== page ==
This entire week has been buzzing at are lakes and rivers.
Many East Texas folks are already at the lake in preparation for the July 4th weekend. By Friday the crowds will likely double and Saturday and Sunday will be the busiest days of the year.
Everything from 25-foot wake boats to 14-foot john boats will be out in force. The scary part of this equation is twofold. Many of these boaters will be first time operators. Secondly alcohol will be abundant with celebrations and party goers. Boating is dangerous enough but mix in inexperienced operators and alcohol and you have a recipe for problems.
Texas requires operators to have a boater education course but some are grandfathered in.
The TP&W website/handbook lists these requirements:
“In Texas a person cannot operate a windblown vessel over 14 feet in length, a motorboat with more than 15 horsepower, or personal watercraft if he/she was born on or after Sept. 1, 1993: unless he/she has passed a boater education class or equivalency examination prescribed by the department.” The Texas Parks & Wildlife Department also covers Personal watercraft or PWC’s with the following:
To operate a PWC, the operator must meet one of the following:
Born on or after Sept. 1, 1993 and passed a boater education class or equivalency examination prescribed by the Texas Parks and Wildlife Department.
Or: Persons requiring boater education who have not competed it must be accompanied by a person 18 years of age (who can legally operate) or older.
The good news is these courses can be done online easily provided the operator is familiar with the basics already.
These requirements are a good start for the new boater but even the older more experienced boaters can take a few words of advice while boating during the July 4th Holidays. I put together a short list of safety measures that might save you or a loved one some money, time and perhaps injury.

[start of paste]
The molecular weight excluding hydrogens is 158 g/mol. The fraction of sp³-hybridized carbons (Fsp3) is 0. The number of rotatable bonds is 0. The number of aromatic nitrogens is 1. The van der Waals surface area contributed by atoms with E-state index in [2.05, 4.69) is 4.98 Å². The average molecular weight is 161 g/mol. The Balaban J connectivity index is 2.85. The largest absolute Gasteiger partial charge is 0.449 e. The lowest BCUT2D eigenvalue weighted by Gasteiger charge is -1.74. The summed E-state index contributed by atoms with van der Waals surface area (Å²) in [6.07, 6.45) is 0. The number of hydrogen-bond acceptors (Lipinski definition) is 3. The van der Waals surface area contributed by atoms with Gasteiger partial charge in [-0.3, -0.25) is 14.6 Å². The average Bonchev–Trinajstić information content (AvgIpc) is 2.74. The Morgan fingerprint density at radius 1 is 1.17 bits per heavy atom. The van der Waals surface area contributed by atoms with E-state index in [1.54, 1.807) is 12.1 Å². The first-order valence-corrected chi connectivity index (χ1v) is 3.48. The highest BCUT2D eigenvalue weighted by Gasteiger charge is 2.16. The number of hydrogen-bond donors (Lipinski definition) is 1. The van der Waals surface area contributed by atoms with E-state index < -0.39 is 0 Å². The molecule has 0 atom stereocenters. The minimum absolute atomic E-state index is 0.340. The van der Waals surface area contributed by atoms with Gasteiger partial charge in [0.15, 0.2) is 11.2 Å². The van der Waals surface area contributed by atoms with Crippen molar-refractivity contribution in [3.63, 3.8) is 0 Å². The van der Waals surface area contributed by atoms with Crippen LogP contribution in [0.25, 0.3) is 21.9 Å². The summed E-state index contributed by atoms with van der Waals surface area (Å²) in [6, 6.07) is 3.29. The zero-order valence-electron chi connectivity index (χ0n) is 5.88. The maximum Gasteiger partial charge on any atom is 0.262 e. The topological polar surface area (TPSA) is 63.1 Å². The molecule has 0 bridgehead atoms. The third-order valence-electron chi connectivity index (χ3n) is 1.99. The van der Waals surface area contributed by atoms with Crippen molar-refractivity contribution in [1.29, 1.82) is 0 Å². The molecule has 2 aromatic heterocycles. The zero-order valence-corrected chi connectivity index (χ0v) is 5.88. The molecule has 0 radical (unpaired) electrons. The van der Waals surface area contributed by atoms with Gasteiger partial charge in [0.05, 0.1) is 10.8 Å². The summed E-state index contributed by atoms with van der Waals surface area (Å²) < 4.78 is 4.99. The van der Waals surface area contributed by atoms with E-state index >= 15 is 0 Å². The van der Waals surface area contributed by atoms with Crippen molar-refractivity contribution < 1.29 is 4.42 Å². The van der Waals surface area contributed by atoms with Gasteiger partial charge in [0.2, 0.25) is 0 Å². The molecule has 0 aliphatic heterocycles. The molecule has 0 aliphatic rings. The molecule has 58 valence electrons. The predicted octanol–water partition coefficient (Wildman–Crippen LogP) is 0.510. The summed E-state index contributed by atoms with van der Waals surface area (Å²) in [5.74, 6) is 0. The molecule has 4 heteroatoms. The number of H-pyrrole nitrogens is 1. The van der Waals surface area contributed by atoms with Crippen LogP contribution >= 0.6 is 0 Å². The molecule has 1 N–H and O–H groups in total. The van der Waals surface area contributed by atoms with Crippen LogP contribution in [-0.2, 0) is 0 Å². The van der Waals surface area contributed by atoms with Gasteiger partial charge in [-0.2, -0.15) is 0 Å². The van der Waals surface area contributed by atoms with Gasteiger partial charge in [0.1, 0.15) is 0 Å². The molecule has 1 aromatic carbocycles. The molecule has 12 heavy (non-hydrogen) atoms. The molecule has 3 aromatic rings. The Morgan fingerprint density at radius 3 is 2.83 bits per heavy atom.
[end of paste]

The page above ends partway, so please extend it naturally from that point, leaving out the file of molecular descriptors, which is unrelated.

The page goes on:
First and foremost: SLOW DOWN!
Many boats and PWC’s today can easily reach 60 miles and hour and some operators feel the need to prove their maximum speed as often as possible. The old adage of “watch the other guy” is true on a crowded lake. Low light conditions are more dangerous than clear daylight and do not forget their will be many boats underway at all hours of the night.
Don’t drink and drive (your boat) as Game Wardens can and do issue BWI’s which carry all the penalties of a DWI or DUI. Designate a captain for the day and save yourself some pain.
Personal floatation devices for everyone on board is a given but check the boaters safety list before ever launching. These are not suggestions and the lack of any safety requirements can be a costly citation.
Keep your eyes moving, and watch for traffic that may be heading your way. There are many other safety tips and regulations that be found on the TP&W website. Check them out and enjoy our great nation’s birthday on the East Texas waterway of your choice.